High school teachers and college professors across the country assign Maxine Hong Kingston’s The Woman Warrior: Memoirs of a Girlhood Among Ghosts (1976). At the same time, other readers have discovered this book through articles on feminism and literature, or interviews with the author concerning her work with Vietnam veterans and immigrants interested in storytelling. If you’ve read Kingston’s memoir, you probably know that she was born in California to parents who emigrated from China. But what else should you know about this novel that’s slowly becoming part of a multi-ethnic literature canon? Read on to learn five important facts about The Woman Warrior.
1. The Woman Warrior and the Genre of “Memoir” Writing
When Alfred A. Knopf published The Woman Warrior in the mid-1970s, “memoirs” didn’t exactly exist as a known form. Sure, a number of famous politicians and thinkers had written about their own lives, and some of these books were even described in the terms of memoir. However, Kingston’s book helped to define a new genre of memoir writing. For readers in 1976, Kingston used literary form to show readers that telling the story of one’s life could move between boundaries of truth and fiction. To be sure, The Woman Warrior doesn’t just tell the story of Kingston’s parents or the author’s own upbringing in California. Rather, it seeks to bring together the lives of Kingston, the women in her family with whom she has complicated yet strong relationships, and the courageous female characters of Cantonese folklore.
In the years since Kingston’s work of creative nonfiction appeared on bookstore shelves and on literature syllabi, more writers have discovered the fluid genre of the “memoir” and have turned it into a form that’s both accessible and unique.
2. Cantonese Folklore in the American Novel
By introducing elements of Cantonese folklore into her distinctly ethnic American experience, Kingston intertwines her familial history with her cultural history. Indeed, she presents readers with figures like Ts’ai Yen (or Cai Yan), a female poet of the Eastern Han Dynasty in the 2nd century, or Fa Mu Lan (better known to Western audiences as Hua Mulan), the fabled Chinese woman warrior who fought in the army in the image of a man. American audiences, of course, have come to know Hua Mulan through the animated Walt Disney film of the same name.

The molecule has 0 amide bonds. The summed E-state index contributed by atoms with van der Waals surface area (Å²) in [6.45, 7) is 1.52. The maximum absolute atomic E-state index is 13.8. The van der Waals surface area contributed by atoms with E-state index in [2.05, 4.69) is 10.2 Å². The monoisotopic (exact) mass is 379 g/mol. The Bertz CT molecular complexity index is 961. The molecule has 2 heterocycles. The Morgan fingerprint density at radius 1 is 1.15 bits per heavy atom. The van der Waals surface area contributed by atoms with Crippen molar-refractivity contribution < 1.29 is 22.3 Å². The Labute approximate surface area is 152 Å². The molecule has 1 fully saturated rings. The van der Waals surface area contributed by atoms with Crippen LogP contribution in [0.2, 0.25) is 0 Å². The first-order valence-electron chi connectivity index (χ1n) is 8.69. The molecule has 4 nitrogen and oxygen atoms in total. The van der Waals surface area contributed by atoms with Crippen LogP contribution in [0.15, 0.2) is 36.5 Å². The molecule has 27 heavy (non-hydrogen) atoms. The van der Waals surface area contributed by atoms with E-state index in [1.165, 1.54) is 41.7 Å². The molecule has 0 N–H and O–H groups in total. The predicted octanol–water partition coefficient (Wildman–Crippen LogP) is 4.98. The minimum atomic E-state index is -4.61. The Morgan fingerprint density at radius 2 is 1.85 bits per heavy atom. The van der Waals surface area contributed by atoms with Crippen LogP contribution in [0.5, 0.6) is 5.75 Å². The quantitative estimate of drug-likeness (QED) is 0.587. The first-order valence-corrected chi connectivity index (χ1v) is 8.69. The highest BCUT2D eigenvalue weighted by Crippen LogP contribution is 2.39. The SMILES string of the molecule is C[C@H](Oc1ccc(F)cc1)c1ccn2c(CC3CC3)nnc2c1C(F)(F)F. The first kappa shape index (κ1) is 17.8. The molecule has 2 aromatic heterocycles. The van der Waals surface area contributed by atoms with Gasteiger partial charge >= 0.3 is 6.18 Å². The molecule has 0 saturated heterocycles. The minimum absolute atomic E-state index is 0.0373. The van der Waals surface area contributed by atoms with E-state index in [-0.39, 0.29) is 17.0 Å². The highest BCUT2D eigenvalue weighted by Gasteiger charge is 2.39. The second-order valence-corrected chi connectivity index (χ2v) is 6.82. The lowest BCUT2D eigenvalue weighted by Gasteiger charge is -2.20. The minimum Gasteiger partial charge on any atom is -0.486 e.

3. Most-Taught Book on College Syllabi
Given that Kingston’s book has become quite popular in the last thirty years, it shouldn’t come as too much of a surprise that it’s one of the most popular texts to be read in college courses across the country. Critics have described it as a fixture on twentieth-century literature syllabi, as well as a key text in courses outside literature departments. For instance, seminars on feminist thought, cultural anthropology, and folklore have turned to The Woman Warrior. In each of these disciplines, Kingston’s book has become a significant text for comprehending the relation among emigration experiences, ethnic American history, and literary genre writing.
4. Literature and Second-Wave Feminism
It’s significant that Kingston’s memoir has appeared in hundreds of feminist theory courses across the country, as many critics have contended that it allows readers to envision many of the tenets of second-wave feminism. Second-wave feminism—which began in the 1960s following earlier feminist efforts to achieve the vote—focused on issues of gender equality that affected women at home, in public, and in the workplace.
The Woman Warrior helps us to think through the relationship between early feminist advocacy in the 19th and early 20th centuries, as it ties together the struggles of a contemporary Chinese-American woman with the fighting spirit of her familial and cultural ancestors. Kingston’s memoir ultimately teaches us that feminist thought doesn’t simply come in waves, but in fact is part of a continuing trajectory that reaches toward equality of thought and experience.
This book might be more available for your collection than you might think. As it turns out, a first edition of The Woman Warrior is relatively affordable. Indeed, even a signed copy of a first edition could even be within reach of a collector on a budget. Are you thinking about starting a collection that focuses on immigrant women writers in America? If you seek out a first edition of Kingston’s famous first work, you could easily begin placing it alongside the works of more recent writers of multi-ethnic literature like Bharati Mukherjee, Amy Tan, and Edwidge Danticat, to name a few.
Reading and collecting the work of women writers whose literature focuses on immigrant experiences in America just may turn out to be one of the most fulfilling collecting experiences yet. While Kingston is well known to readers, other women writers are waiting to be discovered and elevated to a similar canonical status.